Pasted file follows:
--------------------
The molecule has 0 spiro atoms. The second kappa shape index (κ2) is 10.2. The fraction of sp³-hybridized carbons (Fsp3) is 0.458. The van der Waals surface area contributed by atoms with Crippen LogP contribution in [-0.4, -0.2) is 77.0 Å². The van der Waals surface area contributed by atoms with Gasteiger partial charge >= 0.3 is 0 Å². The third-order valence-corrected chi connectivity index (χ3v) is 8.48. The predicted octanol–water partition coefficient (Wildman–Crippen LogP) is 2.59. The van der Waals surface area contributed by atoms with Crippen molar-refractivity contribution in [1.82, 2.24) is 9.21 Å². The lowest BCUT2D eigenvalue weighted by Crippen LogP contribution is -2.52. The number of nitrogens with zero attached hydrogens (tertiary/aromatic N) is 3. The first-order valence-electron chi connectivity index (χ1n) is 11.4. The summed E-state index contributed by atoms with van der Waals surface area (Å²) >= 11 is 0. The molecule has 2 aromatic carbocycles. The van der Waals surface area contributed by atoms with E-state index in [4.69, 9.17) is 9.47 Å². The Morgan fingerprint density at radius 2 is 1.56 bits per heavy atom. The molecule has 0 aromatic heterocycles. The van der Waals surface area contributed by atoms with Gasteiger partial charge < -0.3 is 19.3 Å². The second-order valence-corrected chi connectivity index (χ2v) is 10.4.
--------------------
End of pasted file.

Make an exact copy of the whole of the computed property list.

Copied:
The molecule has 0 spiro atoms. The second kappa shape index (κ2) is 10.2. The fraction of sp³-hybridized carbons (Fsp3) is 0.458. The van der Waals surface area contributed by atoms with Crippen LogP contribution in [-0.4, -0.2) is 77.0 Å². The van der Waals surface area contributed by atoms with Gasteiger partial charge >= 0.3 is 0 Å². The third-order valence-corrected chi connectivity index (χ3v) is 8.48. The predicted octanol–water partition coefficient (Wildman–Crippen LogP) is 2.59. The van der Waals surface area contributed by atoms with Crippen molar-refractivity contribution in [1.82, 2.24) is 9.21 Å². The lowest BCUT2D eigenvalue weighted by Crippen LogP contribution is -2.52. The number of nitrogens with zero attached hydrogens (tertiary/aromatic N) is 3. The first-order valence-electron chi connectivity index (χ1n) is 11.4. The summed E-state index contributed by atoms with van der Waals surface area (Å²) >= 11 is 0. The molecule has 2 aromatic carbocycles. The van der Waals surface area contributed by atoms with E-state index in [4.69, 9.17) is 9.47 Å². The Morgan fingerprint density at radius 2 is 1.56 bits per heavy atom. The molecule has 0 aromatic heterocycles. The van der Waals surface area contributed by atoms with Gasteiger partial charge < -0.3 is 19.3 Å². The second-order valence-corrected chi connectivity index (χ2v) is 10.4.